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   3. To surpass in excellence; to exceed; to excel.
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            The works of nature do always aim at that which can
            not be bettered.                      --Hooker.
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   4. To give advantage to; to support; to advance the interest
      of. [Obs.]
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            Weapons more violent, when next we meet,
            May serve to better us and worse our foes. --Milton.
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   Syn: To improve; meliorate; ameliorate; mend; amend; correct;
        emend; reform; advance; promote.
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.

From The Collaborative International Dictionary of English v.0.48:

Better \Bet"ter\, n.
   1. Advantage, superiority, or victory; -- usually with of;
      as, to get the better of an enemy.
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   2. One who has a claim to precedence; a superior, as in
      merit, social standing, etc.; -- usually in the plural.
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            Their betters would hardly be found.  --Hooker.
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   For the better, in the way of improvement; so as to produce
      improvement. "If I have altered him anywhere for the
      better." --Dryden.
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From The Collaborative International Dictionary of English v.0.48:

Better \Bet"ter\, adv.; compar. of Well.
   1. In a superior or more excellent manner; with more skill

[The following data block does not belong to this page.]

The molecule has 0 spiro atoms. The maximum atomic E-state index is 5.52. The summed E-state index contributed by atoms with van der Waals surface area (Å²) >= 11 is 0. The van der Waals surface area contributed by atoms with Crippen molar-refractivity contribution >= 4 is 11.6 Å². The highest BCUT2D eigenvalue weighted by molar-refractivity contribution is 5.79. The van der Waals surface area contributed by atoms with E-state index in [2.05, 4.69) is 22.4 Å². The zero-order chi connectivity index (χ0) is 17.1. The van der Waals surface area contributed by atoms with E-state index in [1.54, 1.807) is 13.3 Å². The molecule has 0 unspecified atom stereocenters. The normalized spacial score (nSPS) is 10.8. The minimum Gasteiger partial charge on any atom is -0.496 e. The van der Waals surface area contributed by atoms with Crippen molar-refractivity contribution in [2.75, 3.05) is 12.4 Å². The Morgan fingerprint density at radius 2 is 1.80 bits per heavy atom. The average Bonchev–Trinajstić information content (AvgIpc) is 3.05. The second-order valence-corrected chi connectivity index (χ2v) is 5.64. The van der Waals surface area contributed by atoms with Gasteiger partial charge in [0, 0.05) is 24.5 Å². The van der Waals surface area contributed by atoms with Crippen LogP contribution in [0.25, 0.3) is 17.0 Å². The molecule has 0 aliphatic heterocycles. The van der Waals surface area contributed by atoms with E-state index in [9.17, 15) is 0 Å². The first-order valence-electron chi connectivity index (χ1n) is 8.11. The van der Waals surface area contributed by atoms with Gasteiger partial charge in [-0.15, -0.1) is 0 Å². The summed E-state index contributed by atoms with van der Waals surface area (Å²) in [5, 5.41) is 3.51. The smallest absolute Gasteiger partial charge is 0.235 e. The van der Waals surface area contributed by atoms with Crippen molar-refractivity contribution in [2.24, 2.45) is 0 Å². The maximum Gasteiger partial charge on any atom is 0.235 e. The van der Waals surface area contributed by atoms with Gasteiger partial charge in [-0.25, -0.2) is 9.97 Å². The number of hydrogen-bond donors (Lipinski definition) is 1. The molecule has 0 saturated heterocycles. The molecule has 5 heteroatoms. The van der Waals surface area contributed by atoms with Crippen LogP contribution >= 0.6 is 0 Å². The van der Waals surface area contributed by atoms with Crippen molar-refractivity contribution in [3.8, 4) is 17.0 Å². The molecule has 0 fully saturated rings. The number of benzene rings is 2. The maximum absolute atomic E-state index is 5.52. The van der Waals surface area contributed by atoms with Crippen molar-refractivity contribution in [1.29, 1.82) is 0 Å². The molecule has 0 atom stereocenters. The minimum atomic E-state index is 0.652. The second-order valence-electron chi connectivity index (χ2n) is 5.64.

and wisdom, courage, virtue, advantage, or success; as,
      Henry writes better than John; veterans fight better than
      recruits.
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            I could have better spared a better man. --Shak.
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   2. More correctly or thoroughly.
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            The better to understand the extent of our
            knowledge.                            --Locke.
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   3. In a higher or greater degree; more; as, to love one
      better than another.
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            Never was monarch better feared, and loved. --Shak.
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   4. More, in reference to value, distance, time, etc.; as, ten
      miles and better. [Colloq.]
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   To think better of (any one), to have a more favorable
      opinion of any one.

   To think better of (an opinion, resolution, etc.), to
      reconsider and alter one's decision.
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From The Collaborative International Dictionary of English v.0.48:

Better \Bet"ter\, v. i.
   To become better; to improve. --Carlyle.
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.

From The Collaborative International Dictionary of English v.0.48:

Better \Bet"ter\, n.
   One who bets or lays a wager.